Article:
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Indian women are three times more vulnerable from Breast cancer

Last Modified Wednesday, 19 July 2017 (15:57 IST)
Bengaluru: Cancer-causing Mutations are three times more prevalent in India compared to the West and this is causing more cases of in the country, a study has said.The study conducted by Strand Life Sciences released here recently, said the findings of their extensive retrospective research analysis conducted on (BOC) patients in India, also published in the Journal of - a Nature group publication.

Salient findings from the paper were released on the side lines of a research facility tour highlighting the latest technology available in India to decipher complex diseases such as cancer and various inherited genetic disorders.

Primary findings of the cases of Breast and Ovarian Cancer Patients from India, undertaken by Strand, indicates that prevalence of BRCA (BReast Cancer) gene mutations in the Indian population is at least three times higher than in the western world.'When the BRCA gene was initially identified in the 1990s as the reason for breast and ovarian cancer incidence by Dr.Mary-Claire King, a pioneer in Genomics, it wasn’t considered as a major threat worldwide.However, when data over the years on prevalence of Breast Cancer was collated, the BRCA gene mutations were found to be a key cause of cancer incidence across the globe.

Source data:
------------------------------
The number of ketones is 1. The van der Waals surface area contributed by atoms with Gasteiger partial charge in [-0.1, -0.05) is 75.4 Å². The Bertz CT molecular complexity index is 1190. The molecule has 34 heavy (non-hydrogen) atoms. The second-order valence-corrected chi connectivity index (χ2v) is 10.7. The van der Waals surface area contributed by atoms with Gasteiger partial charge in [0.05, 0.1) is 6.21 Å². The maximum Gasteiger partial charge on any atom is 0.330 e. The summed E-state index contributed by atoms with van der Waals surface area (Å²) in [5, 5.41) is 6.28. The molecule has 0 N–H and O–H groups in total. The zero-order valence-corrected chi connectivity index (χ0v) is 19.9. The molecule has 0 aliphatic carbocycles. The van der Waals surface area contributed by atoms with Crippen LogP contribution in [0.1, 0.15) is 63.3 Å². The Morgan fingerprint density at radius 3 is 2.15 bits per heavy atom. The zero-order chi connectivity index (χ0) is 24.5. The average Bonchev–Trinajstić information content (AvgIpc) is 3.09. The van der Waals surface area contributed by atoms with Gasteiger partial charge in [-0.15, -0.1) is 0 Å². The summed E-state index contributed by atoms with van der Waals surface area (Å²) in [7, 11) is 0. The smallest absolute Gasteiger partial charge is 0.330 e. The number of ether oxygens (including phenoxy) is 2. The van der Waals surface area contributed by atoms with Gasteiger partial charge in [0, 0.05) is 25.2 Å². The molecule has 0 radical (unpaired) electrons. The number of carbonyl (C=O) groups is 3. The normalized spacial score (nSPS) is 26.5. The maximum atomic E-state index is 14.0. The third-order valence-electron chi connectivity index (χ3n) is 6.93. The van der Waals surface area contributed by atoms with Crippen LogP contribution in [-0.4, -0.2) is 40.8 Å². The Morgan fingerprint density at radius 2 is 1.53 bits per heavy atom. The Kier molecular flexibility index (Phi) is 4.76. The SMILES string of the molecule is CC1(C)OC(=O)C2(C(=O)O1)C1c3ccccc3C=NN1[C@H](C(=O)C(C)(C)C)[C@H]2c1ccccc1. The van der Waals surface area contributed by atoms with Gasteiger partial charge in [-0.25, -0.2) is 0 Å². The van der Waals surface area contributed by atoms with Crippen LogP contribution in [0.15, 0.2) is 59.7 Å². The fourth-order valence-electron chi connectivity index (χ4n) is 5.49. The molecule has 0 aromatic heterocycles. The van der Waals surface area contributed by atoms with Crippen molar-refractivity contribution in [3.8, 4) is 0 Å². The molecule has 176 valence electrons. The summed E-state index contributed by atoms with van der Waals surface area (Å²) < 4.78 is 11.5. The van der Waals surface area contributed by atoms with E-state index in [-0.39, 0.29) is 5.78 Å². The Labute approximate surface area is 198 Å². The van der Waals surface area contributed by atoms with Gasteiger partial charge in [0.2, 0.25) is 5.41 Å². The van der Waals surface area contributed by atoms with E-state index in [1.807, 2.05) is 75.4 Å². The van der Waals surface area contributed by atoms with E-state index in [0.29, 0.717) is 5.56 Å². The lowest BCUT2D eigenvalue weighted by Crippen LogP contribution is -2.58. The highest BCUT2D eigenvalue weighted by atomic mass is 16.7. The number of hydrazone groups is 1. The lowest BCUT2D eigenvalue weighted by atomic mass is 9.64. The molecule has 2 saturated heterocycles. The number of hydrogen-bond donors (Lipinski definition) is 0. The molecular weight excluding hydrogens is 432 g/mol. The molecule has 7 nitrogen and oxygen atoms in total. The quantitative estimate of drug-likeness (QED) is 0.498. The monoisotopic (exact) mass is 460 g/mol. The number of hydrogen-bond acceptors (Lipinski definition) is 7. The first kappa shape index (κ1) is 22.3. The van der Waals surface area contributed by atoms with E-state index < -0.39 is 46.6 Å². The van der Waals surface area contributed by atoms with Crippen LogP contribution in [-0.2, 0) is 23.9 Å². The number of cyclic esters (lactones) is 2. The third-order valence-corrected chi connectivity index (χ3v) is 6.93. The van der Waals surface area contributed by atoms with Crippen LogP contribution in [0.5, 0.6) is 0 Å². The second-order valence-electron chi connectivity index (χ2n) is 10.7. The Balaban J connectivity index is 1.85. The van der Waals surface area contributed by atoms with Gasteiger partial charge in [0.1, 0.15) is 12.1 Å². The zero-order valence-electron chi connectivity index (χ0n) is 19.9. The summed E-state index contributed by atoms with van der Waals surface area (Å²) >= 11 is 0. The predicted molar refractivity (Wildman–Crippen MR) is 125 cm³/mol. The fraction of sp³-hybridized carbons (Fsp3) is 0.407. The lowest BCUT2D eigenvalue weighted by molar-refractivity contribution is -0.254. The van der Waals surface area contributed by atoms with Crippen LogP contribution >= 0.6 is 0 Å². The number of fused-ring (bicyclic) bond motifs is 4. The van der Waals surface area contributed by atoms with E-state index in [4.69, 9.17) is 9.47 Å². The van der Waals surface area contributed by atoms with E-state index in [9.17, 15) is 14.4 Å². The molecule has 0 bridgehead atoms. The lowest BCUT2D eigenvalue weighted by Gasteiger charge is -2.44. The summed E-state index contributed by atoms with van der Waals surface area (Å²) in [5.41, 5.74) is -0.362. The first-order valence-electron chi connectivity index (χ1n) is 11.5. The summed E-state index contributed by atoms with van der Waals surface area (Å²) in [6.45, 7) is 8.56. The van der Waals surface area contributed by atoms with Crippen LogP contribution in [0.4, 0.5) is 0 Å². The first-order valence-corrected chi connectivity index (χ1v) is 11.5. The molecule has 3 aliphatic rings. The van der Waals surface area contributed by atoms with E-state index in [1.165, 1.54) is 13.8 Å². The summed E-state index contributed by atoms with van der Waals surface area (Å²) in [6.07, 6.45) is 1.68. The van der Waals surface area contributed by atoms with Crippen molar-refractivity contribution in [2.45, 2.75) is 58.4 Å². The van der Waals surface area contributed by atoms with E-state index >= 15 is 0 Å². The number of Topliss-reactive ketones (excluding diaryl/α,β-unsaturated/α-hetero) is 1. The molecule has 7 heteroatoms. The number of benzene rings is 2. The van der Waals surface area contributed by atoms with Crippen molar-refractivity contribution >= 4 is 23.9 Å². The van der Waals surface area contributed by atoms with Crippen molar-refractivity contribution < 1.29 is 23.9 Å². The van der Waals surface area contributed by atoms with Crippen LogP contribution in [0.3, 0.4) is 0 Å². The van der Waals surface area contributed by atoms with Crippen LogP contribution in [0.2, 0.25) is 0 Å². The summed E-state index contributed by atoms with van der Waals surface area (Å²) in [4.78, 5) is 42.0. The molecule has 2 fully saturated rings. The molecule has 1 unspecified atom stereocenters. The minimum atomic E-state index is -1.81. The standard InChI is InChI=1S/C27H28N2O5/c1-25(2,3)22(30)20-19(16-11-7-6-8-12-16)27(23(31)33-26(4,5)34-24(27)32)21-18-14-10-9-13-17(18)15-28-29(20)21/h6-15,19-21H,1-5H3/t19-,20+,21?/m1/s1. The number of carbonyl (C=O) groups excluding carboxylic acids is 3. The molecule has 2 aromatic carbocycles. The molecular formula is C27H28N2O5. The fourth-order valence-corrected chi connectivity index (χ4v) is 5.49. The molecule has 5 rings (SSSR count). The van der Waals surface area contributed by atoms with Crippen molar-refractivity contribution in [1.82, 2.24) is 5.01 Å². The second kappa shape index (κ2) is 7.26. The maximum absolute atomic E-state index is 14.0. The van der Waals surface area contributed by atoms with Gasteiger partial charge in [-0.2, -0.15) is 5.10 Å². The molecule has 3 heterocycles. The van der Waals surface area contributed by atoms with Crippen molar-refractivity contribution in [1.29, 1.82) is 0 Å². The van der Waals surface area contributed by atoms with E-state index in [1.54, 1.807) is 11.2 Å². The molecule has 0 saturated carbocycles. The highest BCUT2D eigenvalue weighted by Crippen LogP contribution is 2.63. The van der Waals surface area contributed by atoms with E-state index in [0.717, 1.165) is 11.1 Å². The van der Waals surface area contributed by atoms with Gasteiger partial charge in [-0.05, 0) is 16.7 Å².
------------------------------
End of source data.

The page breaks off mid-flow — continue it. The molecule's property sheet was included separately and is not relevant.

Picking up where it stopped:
'Keeping in mind the importance of population data for a non-communicable disease such as cancer, and its tremendous impact on healthcare, we have extended our preliminary study to include several hundred patients now, in order to obtain a comprehensive genetic profile of breast and ovarian cases in India,'.

Dr.Sudhir Borgonha, Chief Medical Officer, Strand Life Sciences, said in the report.The report said 72 per cent of the first degree relatives (parents, children, siblings) of cancer patients who underwent testing were found to be positive for the same responsible for the cancer in the family.It was recommended that relatives of a patient should be tested in order to be aware of their cancer risk predisposition, and to take required screening and preventive measures for timely diagnosis and cancer prevention.

'We have seen Breast Cancer patients as young as 20 years of age.If a genomic profiling is done on these patients, we can understand if their cancer is hereditary, and advise other family members to be tested,' Dr.Borgonha added.The third most important finding of the report suggested that 20 percent of BRCA-positive Breast and Ovarian (BOC) patients displayed no family history of cancer.(UNI) 
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